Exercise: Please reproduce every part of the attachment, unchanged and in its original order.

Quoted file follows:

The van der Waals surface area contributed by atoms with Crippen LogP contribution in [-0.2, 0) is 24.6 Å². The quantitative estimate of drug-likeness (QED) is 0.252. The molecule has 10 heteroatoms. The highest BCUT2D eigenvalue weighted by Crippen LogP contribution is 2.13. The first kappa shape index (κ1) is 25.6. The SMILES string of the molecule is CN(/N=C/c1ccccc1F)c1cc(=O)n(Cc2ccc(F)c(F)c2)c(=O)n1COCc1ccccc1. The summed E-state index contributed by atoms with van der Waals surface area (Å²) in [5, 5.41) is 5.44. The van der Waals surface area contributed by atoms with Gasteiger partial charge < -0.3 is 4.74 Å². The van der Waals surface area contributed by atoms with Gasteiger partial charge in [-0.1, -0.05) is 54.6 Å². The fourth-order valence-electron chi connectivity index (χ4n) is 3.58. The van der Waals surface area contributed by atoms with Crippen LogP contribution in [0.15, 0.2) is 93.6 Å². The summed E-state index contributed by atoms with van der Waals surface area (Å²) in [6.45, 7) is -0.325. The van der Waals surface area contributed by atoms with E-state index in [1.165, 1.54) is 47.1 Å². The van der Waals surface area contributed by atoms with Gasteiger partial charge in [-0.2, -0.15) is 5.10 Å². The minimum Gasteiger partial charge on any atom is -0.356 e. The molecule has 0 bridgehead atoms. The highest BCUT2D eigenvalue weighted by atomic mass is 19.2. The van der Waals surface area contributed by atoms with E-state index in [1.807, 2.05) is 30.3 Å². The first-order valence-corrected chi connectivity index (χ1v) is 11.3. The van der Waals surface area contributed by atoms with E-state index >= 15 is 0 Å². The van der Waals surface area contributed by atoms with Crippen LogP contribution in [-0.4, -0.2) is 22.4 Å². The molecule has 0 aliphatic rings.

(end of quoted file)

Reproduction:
The van der Waals surface area contributed by atoms with Crippen LogP contribution in [-0.2, 0) is 24.6 Å². The quantitative estimate of drug-likeness (QED) is 0.252. The molecule has 10 heteroatoms. The highest BCUT2D eigenvalue weighted by Crippen LogP contribution is 2.13. The first kappa shape index (κ1) is 25.6. The SMILES string of the molecule is CN(/N=C/c1ccccc1F)c1cc(=O)n(Cc2ccc(F)c(F)c2)c(=O)n1COCc1ccccc1. The summed E-state index contributed by atoms with van der Waals surface area (Å²) in [5, 5.41) is 5.44. The van der Waals surface area contributed by atoms with Gasteiger partial charge < -0.3 is 4.74 Å². The van der Waals surface area contributed by atoms with Gasteiger partial charge in [-0.1, -0.05) is 54.6 Å². The fourth-order valence-electron chi connectivity index (χ4n) is 3.58. The van der Waals surface area contributed by atoms with Crippen LogP contribution in [0.15, 0.2) is 93.6 Å². The summed E-state index contributed by atoms with van der Waals surface area (Å²) in [6.45, 7) is -0.325. The van der Waals surface area contributed by atoms with E-state index in [1.165, 1.54) is 47.1 Å². The van der Waals surface area contributed by atoms with Gasteiger partial charge in [-0.2, -0.15) is 5.10 Å². The minimum Gasteiger partial charge on any atom is -0.356 e. The molecule has 0 bridgehead atoms. The highest BCUT2D eigenvalue weighted by atomic mass is 19.2. The van der Waals surface area contributed by atoms with E-state index in [1.807, 2.05) is 30.3 Å². The first-order valence-corrected chi connectivity index (χ1v) is 11.3. The van der Waals surface area contributed by atoms with E-state index >= 15 is 0 Å². The van der Waals surface area contributed by atoms with Crippen LogP contribution in [-0.4, -0.2) is 22.4 Å². The molecule has 0 aliphatic rings.